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Distributed antenna systems2

Why You Need DAS

In 2019, mobile communication devices are essential for both our personal and professional lives. Cell phones, pagers, two-way radio/ push-to-talk devices, smartphones, tablets, and PDA’s are now completely ingrained in the way we do business and live life. We also are reliant on these forms of communication devices for our personal and public safety in many ways as well. These devices no longer just offer a way to speak with others, either. With the advent of 4G and LTE networks, mobile devices are now connected to the internet, making them even more critical for doing business in the 21st century.

As mobile devices become more and more essential to our day-to-day lives, so does the need for a strong wireless signal. The problem is, the buildings we live and work in are not always conducive to letting in this all-important signal. This leads to poor cellular connectivity, becoming a very common problem indoors.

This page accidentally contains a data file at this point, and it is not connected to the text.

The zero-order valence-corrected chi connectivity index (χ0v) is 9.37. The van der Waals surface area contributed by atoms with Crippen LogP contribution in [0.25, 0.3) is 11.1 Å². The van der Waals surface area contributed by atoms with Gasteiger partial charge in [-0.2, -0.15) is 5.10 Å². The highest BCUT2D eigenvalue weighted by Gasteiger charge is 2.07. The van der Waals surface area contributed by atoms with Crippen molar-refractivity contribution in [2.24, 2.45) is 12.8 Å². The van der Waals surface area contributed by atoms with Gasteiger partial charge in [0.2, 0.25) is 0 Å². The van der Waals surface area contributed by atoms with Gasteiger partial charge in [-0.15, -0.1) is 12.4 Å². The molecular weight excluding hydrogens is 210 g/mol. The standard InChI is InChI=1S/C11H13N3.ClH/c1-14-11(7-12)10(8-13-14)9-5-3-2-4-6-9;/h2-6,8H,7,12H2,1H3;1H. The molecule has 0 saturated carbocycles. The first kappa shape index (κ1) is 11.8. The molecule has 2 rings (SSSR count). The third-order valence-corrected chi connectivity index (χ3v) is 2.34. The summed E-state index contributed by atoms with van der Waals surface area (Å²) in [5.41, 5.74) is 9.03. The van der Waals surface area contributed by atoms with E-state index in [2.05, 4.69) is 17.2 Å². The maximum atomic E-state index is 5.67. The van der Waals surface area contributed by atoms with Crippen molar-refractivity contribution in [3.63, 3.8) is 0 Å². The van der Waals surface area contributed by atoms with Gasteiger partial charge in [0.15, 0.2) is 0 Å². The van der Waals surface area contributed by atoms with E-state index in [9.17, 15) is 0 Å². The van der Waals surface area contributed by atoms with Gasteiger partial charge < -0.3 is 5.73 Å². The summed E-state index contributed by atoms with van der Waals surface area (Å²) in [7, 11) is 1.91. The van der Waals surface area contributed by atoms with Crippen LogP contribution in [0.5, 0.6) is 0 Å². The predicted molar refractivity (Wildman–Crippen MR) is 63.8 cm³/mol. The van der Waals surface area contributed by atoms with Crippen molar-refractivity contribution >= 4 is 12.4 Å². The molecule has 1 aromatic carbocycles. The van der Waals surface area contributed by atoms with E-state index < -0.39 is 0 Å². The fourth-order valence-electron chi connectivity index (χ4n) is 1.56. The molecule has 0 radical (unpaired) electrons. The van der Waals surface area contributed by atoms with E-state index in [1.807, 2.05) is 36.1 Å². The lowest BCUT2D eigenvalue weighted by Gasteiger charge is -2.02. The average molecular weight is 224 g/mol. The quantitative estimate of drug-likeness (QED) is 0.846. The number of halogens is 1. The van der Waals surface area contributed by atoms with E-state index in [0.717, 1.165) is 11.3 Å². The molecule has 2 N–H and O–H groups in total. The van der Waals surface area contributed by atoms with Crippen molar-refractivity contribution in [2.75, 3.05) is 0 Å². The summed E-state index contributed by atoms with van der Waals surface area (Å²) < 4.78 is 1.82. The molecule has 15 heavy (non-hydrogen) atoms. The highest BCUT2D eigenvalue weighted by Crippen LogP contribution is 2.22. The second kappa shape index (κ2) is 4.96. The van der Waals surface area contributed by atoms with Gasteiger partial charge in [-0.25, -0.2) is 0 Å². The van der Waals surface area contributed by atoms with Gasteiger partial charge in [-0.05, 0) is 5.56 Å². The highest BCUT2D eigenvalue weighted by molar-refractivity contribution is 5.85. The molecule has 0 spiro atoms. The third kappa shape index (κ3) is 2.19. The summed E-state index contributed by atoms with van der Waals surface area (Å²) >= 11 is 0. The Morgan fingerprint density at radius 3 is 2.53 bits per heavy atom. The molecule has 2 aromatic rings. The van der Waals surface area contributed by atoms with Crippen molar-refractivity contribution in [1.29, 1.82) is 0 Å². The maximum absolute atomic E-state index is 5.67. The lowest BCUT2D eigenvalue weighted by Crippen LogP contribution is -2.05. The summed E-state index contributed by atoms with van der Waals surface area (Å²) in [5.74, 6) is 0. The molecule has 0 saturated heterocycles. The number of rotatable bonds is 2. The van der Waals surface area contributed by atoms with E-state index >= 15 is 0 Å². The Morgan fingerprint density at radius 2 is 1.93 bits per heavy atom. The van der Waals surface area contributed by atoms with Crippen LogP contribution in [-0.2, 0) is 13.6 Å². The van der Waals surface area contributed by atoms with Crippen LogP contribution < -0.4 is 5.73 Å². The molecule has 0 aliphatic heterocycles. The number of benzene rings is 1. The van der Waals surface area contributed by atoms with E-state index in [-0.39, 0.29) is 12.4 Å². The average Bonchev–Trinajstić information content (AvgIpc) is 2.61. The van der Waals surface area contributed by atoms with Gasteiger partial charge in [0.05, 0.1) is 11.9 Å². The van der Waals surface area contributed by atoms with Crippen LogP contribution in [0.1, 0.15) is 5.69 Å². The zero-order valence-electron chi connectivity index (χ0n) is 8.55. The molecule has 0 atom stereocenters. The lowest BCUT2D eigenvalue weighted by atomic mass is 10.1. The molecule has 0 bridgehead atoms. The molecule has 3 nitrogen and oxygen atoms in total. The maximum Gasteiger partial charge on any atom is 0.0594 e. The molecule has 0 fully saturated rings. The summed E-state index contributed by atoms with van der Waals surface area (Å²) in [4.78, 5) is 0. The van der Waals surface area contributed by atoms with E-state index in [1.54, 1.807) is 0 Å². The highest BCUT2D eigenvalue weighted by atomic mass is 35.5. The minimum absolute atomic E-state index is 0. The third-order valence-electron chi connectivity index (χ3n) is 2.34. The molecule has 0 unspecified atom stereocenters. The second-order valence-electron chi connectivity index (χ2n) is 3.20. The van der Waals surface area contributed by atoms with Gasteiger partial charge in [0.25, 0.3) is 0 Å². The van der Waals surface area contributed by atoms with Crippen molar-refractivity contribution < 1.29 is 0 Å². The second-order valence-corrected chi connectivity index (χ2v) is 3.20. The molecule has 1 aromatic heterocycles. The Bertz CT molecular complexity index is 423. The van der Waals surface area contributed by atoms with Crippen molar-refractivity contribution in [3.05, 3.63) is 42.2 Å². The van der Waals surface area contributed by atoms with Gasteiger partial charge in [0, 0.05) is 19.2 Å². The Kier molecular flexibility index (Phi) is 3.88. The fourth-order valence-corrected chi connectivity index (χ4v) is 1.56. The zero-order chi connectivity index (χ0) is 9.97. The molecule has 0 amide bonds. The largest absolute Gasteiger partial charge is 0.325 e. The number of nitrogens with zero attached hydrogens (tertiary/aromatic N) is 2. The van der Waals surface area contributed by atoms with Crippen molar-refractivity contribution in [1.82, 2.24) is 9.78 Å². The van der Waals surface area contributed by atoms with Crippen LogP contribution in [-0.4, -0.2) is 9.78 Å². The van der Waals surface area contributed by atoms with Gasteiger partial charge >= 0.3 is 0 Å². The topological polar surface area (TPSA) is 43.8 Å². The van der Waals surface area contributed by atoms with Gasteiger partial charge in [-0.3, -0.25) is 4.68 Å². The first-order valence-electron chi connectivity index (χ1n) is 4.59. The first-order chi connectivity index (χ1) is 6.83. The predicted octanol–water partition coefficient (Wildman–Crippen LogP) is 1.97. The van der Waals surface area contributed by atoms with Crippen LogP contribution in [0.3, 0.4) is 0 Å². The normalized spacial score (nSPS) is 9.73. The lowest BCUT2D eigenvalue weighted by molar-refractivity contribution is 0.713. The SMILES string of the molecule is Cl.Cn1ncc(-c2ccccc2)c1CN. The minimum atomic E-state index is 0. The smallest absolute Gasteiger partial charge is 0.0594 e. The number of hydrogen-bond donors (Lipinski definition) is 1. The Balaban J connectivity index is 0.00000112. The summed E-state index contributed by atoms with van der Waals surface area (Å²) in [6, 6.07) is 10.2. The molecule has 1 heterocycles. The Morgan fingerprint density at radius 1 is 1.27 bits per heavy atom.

This can mainly be attributed to the construction material used in a building. Materials such as concrete, metal, and low-E glass materials (especially in LEED-certified buildings) can repel cellular and radio frequency signals. Also, the more devices we connect, the more voice and data multiple users use, and this can slow down or interrupt cellular performance.

All this leads to a seemingly constant state of having a low signal on your device or frequently dropped calls. And we all know how frustrating that can be!

Beyond the personal and professional frustrations, there are practical safety concerns that come with poor wireless service as well. In the event of an emergency, receiving notifications and connecting with emergency personnel is critical. As is the first responder’s ability to communicate with each other no matter where they are in a building, be it in the stairwells, elevators, underground garage, or basement.

Depending on where you are located, installing a DAS may be more than just a good idea. It may be the law. The NFPA & IFC have set regulations and work with local municipalities to certify that requirements are in place that will result in reliable and life-saving communications for emergency responders using UHF, VHF, 700 Mhz/800Mhz frequencies.

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